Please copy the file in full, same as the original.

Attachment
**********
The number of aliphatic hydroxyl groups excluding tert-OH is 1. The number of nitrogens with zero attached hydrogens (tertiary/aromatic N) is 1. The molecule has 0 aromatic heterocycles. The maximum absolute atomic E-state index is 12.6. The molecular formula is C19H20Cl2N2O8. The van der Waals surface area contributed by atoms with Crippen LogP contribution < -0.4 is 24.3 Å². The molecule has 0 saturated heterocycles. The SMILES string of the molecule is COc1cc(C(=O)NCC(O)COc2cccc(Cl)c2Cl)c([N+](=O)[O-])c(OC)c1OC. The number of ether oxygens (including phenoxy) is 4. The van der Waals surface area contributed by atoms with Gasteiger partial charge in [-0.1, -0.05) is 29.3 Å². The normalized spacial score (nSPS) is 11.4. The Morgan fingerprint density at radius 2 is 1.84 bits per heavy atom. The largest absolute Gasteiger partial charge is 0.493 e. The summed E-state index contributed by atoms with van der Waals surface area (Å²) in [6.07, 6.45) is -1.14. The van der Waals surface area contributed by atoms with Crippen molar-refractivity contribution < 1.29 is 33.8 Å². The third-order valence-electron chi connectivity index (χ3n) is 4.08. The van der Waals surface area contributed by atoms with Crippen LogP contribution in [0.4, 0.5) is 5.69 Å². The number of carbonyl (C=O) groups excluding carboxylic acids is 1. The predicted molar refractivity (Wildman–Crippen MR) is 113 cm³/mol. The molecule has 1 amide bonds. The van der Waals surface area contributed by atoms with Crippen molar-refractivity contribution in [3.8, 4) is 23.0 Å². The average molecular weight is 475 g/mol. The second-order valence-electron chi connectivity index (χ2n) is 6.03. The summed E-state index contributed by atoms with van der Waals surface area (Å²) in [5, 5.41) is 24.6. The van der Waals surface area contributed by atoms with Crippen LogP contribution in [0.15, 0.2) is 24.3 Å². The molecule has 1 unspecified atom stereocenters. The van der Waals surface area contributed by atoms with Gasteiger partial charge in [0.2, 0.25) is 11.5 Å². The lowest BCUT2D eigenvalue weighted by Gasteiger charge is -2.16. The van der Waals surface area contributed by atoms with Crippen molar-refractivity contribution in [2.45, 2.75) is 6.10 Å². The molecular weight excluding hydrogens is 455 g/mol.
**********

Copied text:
The number of aliphatic hydroxyl groups excluding tert-OH is 1. The number of nitrogens with zero attached hydrogens (tertiary/aromatic N) is 1. The molecule has 0 aromatic heterocycles. The maximum absolute atomic E-state index is 12.6. The molecular formula is C19H20Cl2N2O8. The van der Waals surface area contributed by atoms with Crippen LogP contribution < -0.4 is 24.3 Å². The molecule has 0 saturated heterocycles. The SMILES string of the molecule is COc1cc(C(=O)NCC(O)COc2cccc(Cl)c2Cl)c([N+](=O)[O-])c(OC)c1OC. The number of ether oxygens (including phenoxy) is 4. The van der Waals surface area contributed by atoms with Gasteiger partial charge in [-0.1, -0.05) is 29.3 Å². The normalized spacial score (nSPS) is 11.4. The Morgan fingerprint density at radius 2 is 1.84 bits per heavy atom. The largest absolute Gasteiger partial charge is 0.493 e. The summed E-state index contributed by atoms with van der Waals surface area (Å²) in [6.07, 6.45) is -1.14. The van der Waals surface area contributed by atoms with Crippen molar-refractivity contribution < 1.29 is 33.8 Å². The third-order valence-electron chi connectivity index (χ3n) is 4.08. The van der Waals surface area contributed by atoms with Crippen LogP contribution in [0.4, 0.5) is 5.69 Å². The number of carbonyl (C=O) groups excluding carboxylic acids is 1. The predicted molar refractivity (Wildman–Crippen MR) is 113 cm³/mol. The molecule has 1 amide bonds. The van der Waals surface area contributed by atoms with Crippen molar-refractivity contribution in [3.8, 4) is 23.0 Å². The average molecular weight is 475 g/mol. The second-order valence-electron chi connectivity index (χ2n) is 6.03. The summed E-state index contributed by atoms with van der Waals surface area (Å²) in [5, 5.41) is 24.6. The van der Waals surface area contributed by atoms with Crippen LogP contribution in [0.15, 0.2) is 24.3 Å². The molecule has 1 unspecified atom stereocenters. The van der Waals surface area contributed by atoms with Gasteiger partial charge in [0.2, 0.25) is 11.5 Å². The lowest BCUT2D eigenvalue weighted by Gasteiger charge is -2.16. The van der Waals surface area contributed by atoms with Crippen molar-refractivity contribution in [2.45, 2.75) is 6.10 Å². The molecular weight excluding hydrogens is 455 g/mol.